Original Source: borgenproject.org
South Korea is one of the many countries in the world that provides universal health care for its citizens. This universal health care is both a source of relief and national pride for many South Koreans. This pride is further amplified by the fact that modern health care in South Korea rose out of the devastation of the Korean War. With the recent COVID-19 global pandemic, South Koreans rely, now more than ever, on their health care system.
History of the South Korean Health Care System
South Korea’s health care system was developed at the end of the Korean War in 1953. One of the first projects that aimed to help South Korea was the Minnesota Project, launched in September 1954. Under the Minnesota Project, Seoul National University agreed to receive medical education and equipment from the University of Minnesota. The U.S. Department of State also contracted the University of Minnesota to assist Seoul University with staff improvement and equipment aid.
This project allowed the health care system to grow and flourish over tte next couple of decades. In 1977, the Korean government mandated all companies with more than 500 employees to provide health insurance programs for employees.
How South Korean Health Care Works
Established in 2000, the National Health Insurance Corporation (NHIC) is still in charge of national insurance enrollment, collecting contributions and setting medical fee schedules. To provide coverage for all Korean citizens, the NHIC gathers contribution payment from all citizens as part of their taxes. In addition to the contribution payment, the NHIC gather their funds through government subsidies, outside contributions and tobacco surcharges. This wide range of funding sources allows South Korea to provide clinics that are both modern and efficient.
The South Korean health care system does have some issues, however. While the overall quality of health care in South Korea is excellent, access to high-quality medical care can still be difficult for rural residents. According to a WHO case study of South Korea, 88.8% of physicians in South Korea were employed by non-governmental clinics. These non-governmental clinics are usually located in urban areas. About 25% of all elderly over the age of 65 years reside in rural areas, where they are at high risk of falling and other physical injuries. With physicians mainly located in urban areas, the South Korean government recognizes the need to improve health care in rural areas.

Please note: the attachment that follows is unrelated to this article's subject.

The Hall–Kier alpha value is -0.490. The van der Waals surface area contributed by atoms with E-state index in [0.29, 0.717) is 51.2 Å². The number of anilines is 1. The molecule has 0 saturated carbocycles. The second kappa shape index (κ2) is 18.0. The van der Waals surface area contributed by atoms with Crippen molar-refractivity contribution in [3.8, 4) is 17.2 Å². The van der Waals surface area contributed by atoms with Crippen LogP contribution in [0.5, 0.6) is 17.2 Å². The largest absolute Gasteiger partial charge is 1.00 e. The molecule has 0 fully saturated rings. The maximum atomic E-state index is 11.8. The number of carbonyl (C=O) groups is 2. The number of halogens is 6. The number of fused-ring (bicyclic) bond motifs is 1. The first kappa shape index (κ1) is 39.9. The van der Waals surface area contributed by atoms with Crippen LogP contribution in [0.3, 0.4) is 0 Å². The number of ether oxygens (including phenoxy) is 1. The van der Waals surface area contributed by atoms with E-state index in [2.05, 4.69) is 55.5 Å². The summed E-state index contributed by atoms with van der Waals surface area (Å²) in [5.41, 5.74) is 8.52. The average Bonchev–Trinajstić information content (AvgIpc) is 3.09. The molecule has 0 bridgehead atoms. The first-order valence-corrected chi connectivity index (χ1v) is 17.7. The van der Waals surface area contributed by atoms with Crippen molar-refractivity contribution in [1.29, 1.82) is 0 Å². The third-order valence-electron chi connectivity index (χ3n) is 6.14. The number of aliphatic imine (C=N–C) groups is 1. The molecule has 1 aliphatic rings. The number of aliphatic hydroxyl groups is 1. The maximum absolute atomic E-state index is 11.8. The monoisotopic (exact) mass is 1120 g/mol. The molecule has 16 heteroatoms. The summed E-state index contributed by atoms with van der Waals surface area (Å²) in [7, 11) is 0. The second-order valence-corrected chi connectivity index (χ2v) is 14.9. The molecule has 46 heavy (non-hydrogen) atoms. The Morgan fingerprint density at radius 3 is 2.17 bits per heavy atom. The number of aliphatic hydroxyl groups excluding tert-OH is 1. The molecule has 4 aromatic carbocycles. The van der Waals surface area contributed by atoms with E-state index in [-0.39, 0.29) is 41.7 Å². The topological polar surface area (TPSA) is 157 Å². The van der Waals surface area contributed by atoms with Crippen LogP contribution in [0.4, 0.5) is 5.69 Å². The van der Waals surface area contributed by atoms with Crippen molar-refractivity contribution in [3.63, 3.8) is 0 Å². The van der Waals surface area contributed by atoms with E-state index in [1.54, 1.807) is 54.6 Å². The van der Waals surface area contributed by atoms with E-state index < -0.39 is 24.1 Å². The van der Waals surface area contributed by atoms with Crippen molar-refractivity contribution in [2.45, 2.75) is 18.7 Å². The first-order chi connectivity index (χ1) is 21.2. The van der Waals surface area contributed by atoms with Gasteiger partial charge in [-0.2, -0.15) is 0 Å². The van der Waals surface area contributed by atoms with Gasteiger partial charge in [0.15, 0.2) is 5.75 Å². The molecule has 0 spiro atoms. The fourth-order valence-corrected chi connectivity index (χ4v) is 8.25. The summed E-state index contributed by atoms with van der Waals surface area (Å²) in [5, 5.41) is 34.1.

A more recent issue that the South Korea health care system is facing is the treatment of foreign nationals. In the past, there were some foreigners who forewent payment after their medical treatment in South Korea. Termed “health care dine and dash,” the Korean government now requires all foreign nationals to sign up for the National Health Insurance scheme within their first six months of living in the country. Once a foreign national receives their Alien Registration Card, they can benefit from Korea’s National Health Insurance Scheme and private insurance.
A Model of Universal Health Care For the World
Developing out of the devastation of the Korean War, the excellent quality of health care in South Korea is a prime example of how a country can implement and sustain universal health care. Despite needs for improvement, the South Korean health care system remains an international model for universal health care. With the recent COVID-19 pandemic, South Koreans recognize the importance of their continuous support for the universal health care system.
– YongJin Yi